There's No Crying In Baseball: A League Of Their Own (1992)

I am an open fan of Penny Marshall almost entirely for her brilliant and constantly underrated film Big, one that deserves its own acknowledgement in this month of women oriented film reflection, particularly because she, undoubtedly, paved the way for women in filmmaking, at least as it relates to American cinema.  A League of Their Own, a film I decided on a whim to add to the list for this month, much to my surprise was a film directed by Marshall, although to be honest, the heavy sentimentality and concern for a traditionalist aesthetic certainly reflects the stylings of one of Hollywood's most iconic behind the scenes women.  A League of Their Own does get caught up in its own concern for cinematic fluidity and a desire to promote normalcy and tradition filmically, reflected in its use of spatially linear composition and highly stylized imagery to reflect historical groundedness.  I say these things not to discredit this film by any means, what Marshall offers with A League of Their Own is nothing short of brilliant and the perfect combination of cult classic and legitimate cinematic classic that this film has obtained is worth noting, not only because the film reflects sound classicist filmmaking, but that it also decidedly places non-patriarchal bodies within the forefront, even going so far as to choose a decidedly relegated group within history and push them to the center of a narrative.  One could spend hours discussing the ways in which A League of Their Own fails miserably in its acknowledgement of intersectionality, yet it is a period piece and to embrace some sort of sound racial unity would be to betray the very unfortunate realities of the era, something a film like The Help seems more than willing to embrace, even if it means betraying the historical realities faced by women of color during the era.  As I navigate through this month of women oriented films I am certain I will be opened up to new venues within filmmaking, notably within the experimental, with that in mind it is great to see a film like A League of Their Own exist as a counterpoint to the traditional filmic narrative, while also perfectly existing within its aspects.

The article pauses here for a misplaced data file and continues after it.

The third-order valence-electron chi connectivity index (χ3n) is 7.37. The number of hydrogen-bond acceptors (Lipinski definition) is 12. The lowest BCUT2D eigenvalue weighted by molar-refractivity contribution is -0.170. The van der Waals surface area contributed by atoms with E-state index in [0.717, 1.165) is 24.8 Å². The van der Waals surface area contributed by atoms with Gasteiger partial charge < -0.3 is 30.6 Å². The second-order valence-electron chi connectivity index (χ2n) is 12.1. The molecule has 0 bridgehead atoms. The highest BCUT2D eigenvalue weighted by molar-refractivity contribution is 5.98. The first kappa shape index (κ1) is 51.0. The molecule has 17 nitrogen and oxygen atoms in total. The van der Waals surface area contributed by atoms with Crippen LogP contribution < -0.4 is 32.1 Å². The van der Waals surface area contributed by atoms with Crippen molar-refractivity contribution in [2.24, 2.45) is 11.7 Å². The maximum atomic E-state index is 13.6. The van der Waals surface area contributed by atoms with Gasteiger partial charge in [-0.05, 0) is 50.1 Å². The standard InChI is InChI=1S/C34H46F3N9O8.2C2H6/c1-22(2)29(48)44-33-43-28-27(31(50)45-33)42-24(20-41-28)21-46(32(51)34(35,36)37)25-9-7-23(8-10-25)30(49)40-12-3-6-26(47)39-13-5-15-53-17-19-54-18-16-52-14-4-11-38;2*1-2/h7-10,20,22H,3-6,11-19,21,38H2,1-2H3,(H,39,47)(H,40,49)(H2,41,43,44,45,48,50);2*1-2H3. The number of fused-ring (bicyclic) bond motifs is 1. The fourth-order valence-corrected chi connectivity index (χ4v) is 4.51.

So it is fairly well established that people know what A League of Their Own is about, even if they have never managed to view the film.  It is simple to describe it as a film about women playing baseball, when, in fact, it focus so much more on the gender complexities related to such an occurrence, particularly as it related to the realm of World War II America.  The narrative specifically focuses on two sisters who are hired to play in the All-American Girls Professional Baseball League, the decidedly  attractive slugger and expert catcher Dottie (Geena Davis) and her much more tomboyish, but equally adept sister Kit (Lori Petty).  In fact, it is a direct result of the scouting of Ernie (Jon Lovitz) that the two make it to tryouts, where they meet other equally skilled women, most notably the sultry "All The Way" Mae (Madonna) and the boisterous firecracker of a slugger Doris Murphy (Rosie O'Donnell).  If it were not enough of an expectation to assume that a bunch of women from various parts of the country could merge together to make a solid baseball team, the addition of their manager, former star baseball player turned raging alcoholic Jimmy Dugan (Tom Hanks) certainly problematizes the situation.  As Dottie and Kit's team, the Rockford Peaches begin their career it is clear that they are not initially welcomed by society, in so much as various members of the crowd mock their gendered inability to play sports, yet through the brilliant leadership of Dottie they are able to attain respect and eventually a large fan base.  Yet success for the team does not result in a lessening of the very real existence of war occurring, particularly as it relates to Dottie whose husband has been fighting in the war, making each letter delivered during their season a moment of tension.  In the end, the Rockford Peaches make it to the playoffs, although not before the relocation of Kit to another team, resulting in an intense moment of sibling rivalry and while it is negative at the moment, the closing scenes clearly suggest that over time both would come to realize that they were engaging within a larger cultural revolution.